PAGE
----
The Riverman Has Gone is a nod towards Nick Drake, along with the most overtly political lyrics on the album, with sharp commentary on our world's crises, political, economic and environmental: "Now you know what the price is/Death by a thousand slices...Why wonder why water's seeping/Through your front door?"
Pecket's Well is the only purely instrumental item here, and the tune tumbles and flows more like a weir or waterfall than a well. It's an engaging enough piece, but there's an occasional lack of fluency in some of Steve's playing here, inevitable and excusable I suppose when your fingers have been working their way around the fretboard for half a century. It's only a minor weakness, truth to tell (see what I did there?), but it stands out more because this is the second-longest track on the album, clocking in at just under five minutes.
Bygone Lands is, to me, the stand-out track on the album, a slow, measured, melancholy song (to which Crickmore's piano and Bradley's double bass give the firmest of underpinnings) which - like Ozymandias' warning - tells us that all great civilisations have perished in their due time, and that ours will be no different: the route may be different, but the destination is unchanging.
There's a hefty change of gear to get us into Lasting Love, a Latin-tinted tune in which the question is put as to how we can find the way to that desired state, and how it is that "...Still we wonder anyhow/You'd think we'd know the way by now". The song is performed with a great verve and ebullience.
Like the title track of The Reckoning, Running Out Of Road is a blues-inflected meditation on the environmental mess we have created and are leaving behind for our progeny (should we have any, of course). The lust for oil in its manifold incarnations is the starting point - be it by drilling or the latest madness called 'fracking' - but the Bad Man is "running out of road", even if he's likely to take all of us into the ditches of hell by his efforts.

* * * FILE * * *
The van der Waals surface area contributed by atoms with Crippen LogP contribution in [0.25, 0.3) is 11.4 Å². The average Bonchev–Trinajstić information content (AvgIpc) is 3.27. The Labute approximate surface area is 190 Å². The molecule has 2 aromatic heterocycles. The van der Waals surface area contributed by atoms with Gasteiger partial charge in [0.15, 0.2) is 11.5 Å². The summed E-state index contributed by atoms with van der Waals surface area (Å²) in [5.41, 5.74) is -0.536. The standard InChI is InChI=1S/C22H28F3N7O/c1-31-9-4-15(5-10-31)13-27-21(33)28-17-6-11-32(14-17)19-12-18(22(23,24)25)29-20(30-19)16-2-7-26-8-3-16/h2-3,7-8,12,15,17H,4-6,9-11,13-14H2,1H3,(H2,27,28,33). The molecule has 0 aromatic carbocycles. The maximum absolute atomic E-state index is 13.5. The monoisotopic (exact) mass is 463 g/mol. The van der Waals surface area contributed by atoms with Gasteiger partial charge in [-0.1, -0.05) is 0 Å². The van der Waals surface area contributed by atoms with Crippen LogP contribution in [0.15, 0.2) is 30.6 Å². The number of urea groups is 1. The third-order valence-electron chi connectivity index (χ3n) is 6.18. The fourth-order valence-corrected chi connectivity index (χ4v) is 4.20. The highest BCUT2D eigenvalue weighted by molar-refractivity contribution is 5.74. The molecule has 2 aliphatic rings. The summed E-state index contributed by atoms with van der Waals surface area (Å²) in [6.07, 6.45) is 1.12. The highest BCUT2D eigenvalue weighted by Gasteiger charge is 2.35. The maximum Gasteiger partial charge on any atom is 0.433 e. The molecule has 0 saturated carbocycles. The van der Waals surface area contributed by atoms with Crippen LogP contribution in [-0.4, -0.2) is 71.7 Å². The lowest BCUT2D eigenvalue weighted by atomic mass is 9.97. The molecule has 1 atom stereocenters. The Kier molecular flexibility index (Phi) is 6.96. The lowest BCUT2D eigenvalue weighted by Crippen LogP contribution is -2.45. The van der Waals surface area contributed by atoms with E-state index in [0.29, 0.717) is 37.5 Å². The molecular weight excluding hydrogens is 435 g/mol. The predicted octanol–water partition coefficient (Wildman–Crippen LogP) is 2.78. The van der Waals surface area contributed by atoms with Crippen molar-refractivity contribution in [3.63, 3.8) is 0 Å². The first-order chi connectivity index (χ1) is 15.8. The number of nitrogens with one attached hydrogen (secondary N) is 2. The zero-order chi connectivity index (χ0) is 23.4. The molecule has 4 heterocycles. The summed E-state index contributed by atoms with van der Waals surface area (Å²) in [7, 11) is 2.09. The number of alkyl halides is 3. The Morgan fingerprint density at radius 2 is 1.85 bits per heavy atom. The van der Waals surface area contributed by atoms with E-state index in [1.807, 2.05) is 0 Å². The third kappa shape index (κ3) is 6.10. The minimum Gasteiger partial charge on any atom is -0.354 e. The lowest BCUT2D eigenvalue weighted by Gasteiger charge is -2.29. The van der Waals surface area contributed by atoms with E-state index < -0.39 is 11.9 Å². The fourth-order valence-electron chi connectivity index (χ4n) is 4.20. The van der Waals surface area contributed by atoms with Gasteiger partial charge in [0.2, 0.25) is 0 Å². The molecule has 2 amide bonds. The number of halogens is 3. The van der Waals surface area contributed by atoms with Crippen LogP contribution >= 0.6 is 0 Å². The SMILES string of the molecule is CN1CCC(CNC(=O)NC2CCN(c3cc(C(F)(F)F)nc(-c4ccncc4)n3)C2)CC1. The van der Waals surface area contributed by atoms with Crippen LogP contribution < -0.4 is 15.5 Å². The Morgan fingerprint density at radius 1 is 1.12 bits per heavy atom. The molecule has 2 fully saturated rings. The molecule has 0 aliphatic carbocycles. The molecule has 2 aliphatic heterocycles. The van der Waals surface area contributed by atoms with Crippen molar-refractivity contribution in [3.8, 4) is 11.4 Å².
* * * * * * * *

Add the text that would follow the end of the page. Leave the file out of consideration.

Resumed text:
A more English feel returns in the penultimate track All Around This World, in which Our Hero describes the life of the travelling troubadour; the life, in fact, which he himself has lived to great effect all of his adult life, going from town to town, gig to gig, encounter to encounter. This is another example of how Steve Tilston's huge appreciation and absorption of the tropes of the tradition add an extra layer of authenticity to his own songs.
We close with Ways Of A Man, a gently-rolling reflection on life in which "Time always calls for its dues/Such are the ways we choose". It brings the album to a quiet, thoughtful conclusion.
So, to sum up: is this a good album? Yes, emphatically so. Is it his best? Well, no, I still think that Such And Such and Ziggurat are the high-water marks of his career to date. But Truth To Tell is full of consistently strong material, the arrangements are unfussy and unobtrusive and David Crickmore's production is at one and the same time clean and warm. A firm recommend from Yer Judge here, then.
Truth To Tell is officially released tomorrow (20th July) and you can order it by clicking on the front cover of the album (above) and going to Steve's website.
File under: Music